(15) helix, "wild in the streets"
(15) sleeze beez, "stranger than paradise"
and will play in march shredness
Read the essays, watch the videos, listen to the songs, feel free to argue below in the comments or tweet at us, and consider. Winner is the aggregate of the poll below and the @marchshredness twitter poll. Polls closed @ 9am Arizona time on Feb 3, 2018.
Gotta say that introductory riff to "Wild in the Streets" stands pretty god damn tall, and given the song's crisp production, I'm a bit surprised this didn’t go bigger than it did in 1987 (it topped out at #179 on the US Billboard charts, though it, like most of Helix’s songs, is better known in Canada, their home). Like several of the better play-in songs, this one’s wisely indebted to AC/DC, even as our lead singer’s coif and gymnastic strutting suggests something more along the lines of an even more jacked-up David Lee Roth, and the lead-in to the chorus echoes Def Leppard (not shocking since “She’s Too Tough,” another song on the Wild in the Streets album, was written by Joe Elliott).
If this song wasn’t on our radar going into the early research of the tourney, it was a good discovery as the members of the March Shredness Selection Committee duly plumbed the depths of a 55-CD compilation of hair metal downloaded somewhere online as we tried to find some lesser-known gems for you. This is one! This process of discovery is in part what we hope you’ll dig, especially in the play-in games.
One theory why this song didn’t go bigger is that the video shows Helix having just too much fun. Don’t they know that it’s best to cultivate an aura of rakish danger and a sense of being too good for whichever party you're at? That it’s not just an honor to be nominated? You gotta either really fuckin’ want it or seem not to want it at all, ideally both. Only then will you be loved. Having said that, watching the video 30 years on, I find the affect charming, and maybe even winning. We'd go see them live for sure.
So it's too bad that, at least in the US, this song marked Helix’s commercial apogee. After “Wild in the Streets,” as their website notes, “the band by now had dropped back into playing the bars and their popularity was on the down swing… In Canada they played their last headline tour. To add to the misery, long time band member Brent Doerner decided to pack it in at the end of the Wild in the Streets tour and the band lost it’s [sic] deal with Capitol/E.M.I.”
Maybe that’s what happens to those who, as the song says:
- "quit high school"
- "took a chance on a nowhere ride"
- [were] "always breakin' the rules"
- "Grabbed the world by the ass"
- "And barely made it out alive"
Even if “it gets tough when you wanna be free,” still: here's Helix, and they’re still rocking, 30 years on. Will they be rocking in March Shredness? It’s up to you.
It’s a little hard to imagine in what world the catastrophically-ill-named Sleeze Beez comes in as a favorite in a March Shredness game, but we think they probably do in their play-in against Helix. In spite of the long flight to the qualifying tournament (Sleeze Beez hail from the Netherlands), they’ve maintained their intensity & level of self-belief, which is key to rock music in general and particularly this era of hairy guitar heroism.
Start with the vocals: English singer Andrew Elt may make a number of unsubstantiated claims in this song, but he believes them. For instance, he’s “a street hero, a street star, oh, and…a rebel at heart.” I dunno. Maybe? Can we wait and see how the song turns out? At 1:40—and seriously, you’ll want to replay this bit a couple times if you're me: you might even be in it on repeat in some weird Black Mirror simulation deal replaying it until you die of hype—Elt is going to tell you “what it’s all about,” not just “right now,” but [shrieking—in a way that becomes more and more unsettling when you keep replaying it] “RIGHT NOW,” and what it’s all about is apparently “all my love for you, it made me do things I could never do.” What things? WHAT THINGS? We never do learn. But I'm steering clear of this song in karaoke, so there's that.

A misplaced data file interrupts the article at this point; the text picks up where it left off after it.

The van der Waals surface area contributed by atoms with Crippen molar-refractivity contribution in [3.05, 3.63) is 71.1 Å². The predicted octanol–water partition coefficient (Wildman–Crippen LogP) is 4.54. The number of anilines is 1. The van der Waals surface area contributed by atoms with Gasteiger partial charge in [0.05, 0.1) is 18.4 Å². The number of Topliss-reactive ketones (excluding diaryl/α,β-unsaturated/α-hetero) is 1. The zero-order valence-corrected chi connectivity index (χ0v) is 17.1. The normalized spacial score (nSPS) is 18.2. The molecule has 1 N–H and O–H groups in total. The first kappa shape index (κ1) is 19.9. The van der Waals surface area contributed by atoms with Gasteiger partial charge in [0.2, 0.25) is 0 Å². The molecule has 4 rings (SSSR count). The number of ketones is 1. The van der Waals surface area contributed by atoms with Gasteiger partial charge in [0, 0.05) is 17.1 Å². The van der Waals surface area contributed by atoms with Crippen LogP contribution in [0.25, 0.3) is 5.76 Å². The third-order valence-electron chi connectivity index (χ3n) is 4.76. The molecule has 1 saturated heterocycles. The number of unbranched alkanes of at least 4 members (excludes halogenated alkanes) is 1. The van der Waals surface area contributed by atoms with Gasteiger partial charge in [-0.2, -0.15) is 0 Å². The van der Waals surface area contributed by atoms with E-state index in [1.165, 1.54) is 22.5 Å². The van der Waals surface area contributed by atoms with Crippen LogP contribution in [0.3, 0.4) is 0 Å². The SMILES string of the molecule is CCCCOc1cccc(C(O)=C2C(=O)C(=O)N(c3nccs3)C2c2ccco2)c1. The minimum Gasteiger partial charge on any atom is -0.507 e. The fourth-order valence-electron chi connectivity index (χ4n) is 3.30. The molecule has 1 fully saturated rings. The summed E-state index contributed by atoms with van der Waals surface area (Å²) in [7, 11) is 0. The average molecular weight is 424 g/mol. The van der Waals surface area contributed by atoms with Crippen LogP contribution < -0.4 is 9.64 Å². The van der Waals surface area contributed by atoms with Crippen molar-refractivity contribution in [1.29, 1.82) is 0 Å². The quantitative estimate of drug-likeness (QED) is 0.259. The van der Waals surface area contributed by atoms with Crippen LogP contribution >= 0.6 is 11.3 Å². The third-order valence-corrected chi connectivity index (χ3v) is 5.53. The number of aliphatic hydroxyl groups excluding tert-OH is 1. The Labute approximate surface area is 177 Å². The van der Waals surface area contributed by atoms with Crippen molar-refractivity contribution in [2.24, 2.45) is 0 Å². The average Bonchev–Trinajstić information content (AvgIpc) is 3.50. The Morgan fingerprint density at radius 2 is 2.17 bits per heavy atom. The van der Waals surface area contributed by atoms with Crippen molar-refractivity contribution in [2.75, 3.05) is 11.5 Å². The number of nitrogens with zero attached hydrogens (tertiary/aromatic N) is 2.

What it's all about is the exact question the tournament itself means to ask of you, so I'm glad it's on the table. Just guessing, but perhaps what it’s all about is in large part: the no-shirt leather-vest (a trope of the era) guitar solo...which is played on...what?…is that an acoustic guitar? AN ACOUSTIC GUITAR? ( +20 for innovation.) Yes, but wait, just in case you thought these guys were too European to ROCK (the band Europe has some things to tell you later), that gets followed immediately by a solo on an electric one. AN ELECTRIC ONE. ( -20 for overdoing it.) Chriz (note the Z) Van Jaarsveld is still deep in his solo, showing us what it's all about, and I don't think it's really over, when Elt just can't wait (CAN'T WAIT) to get back into it, and so indeed he comes back (COMES BACK) with an OH I CAN’T GO ON, and yet he does, and so does the song, even after it’s apparently over at 3:24 with a nice radio fade, but then oh no (OH NO), like a villain we thought we just killed, the Beez are back, if just for another forty seconds.
Alright! That's a lot of stuff going on here. If the song is less than the sum of its parts, that may be because they got signed to a record contract before they even had songs to play or a band to play them, and they put the rest together on the fly. That's why they're a play-in, but a fascinating one.
Do you want them back in March? Then vote Beez in 2018.
A member of the Official March Shredness selection committee, Ander Monson's first concert of note was Warrant opening for Poison, and there was no going back from there to shallow waters. One of his first five CDs was Fifth Angel's Time Will Tell which surely has no relation to why they are in the tournament.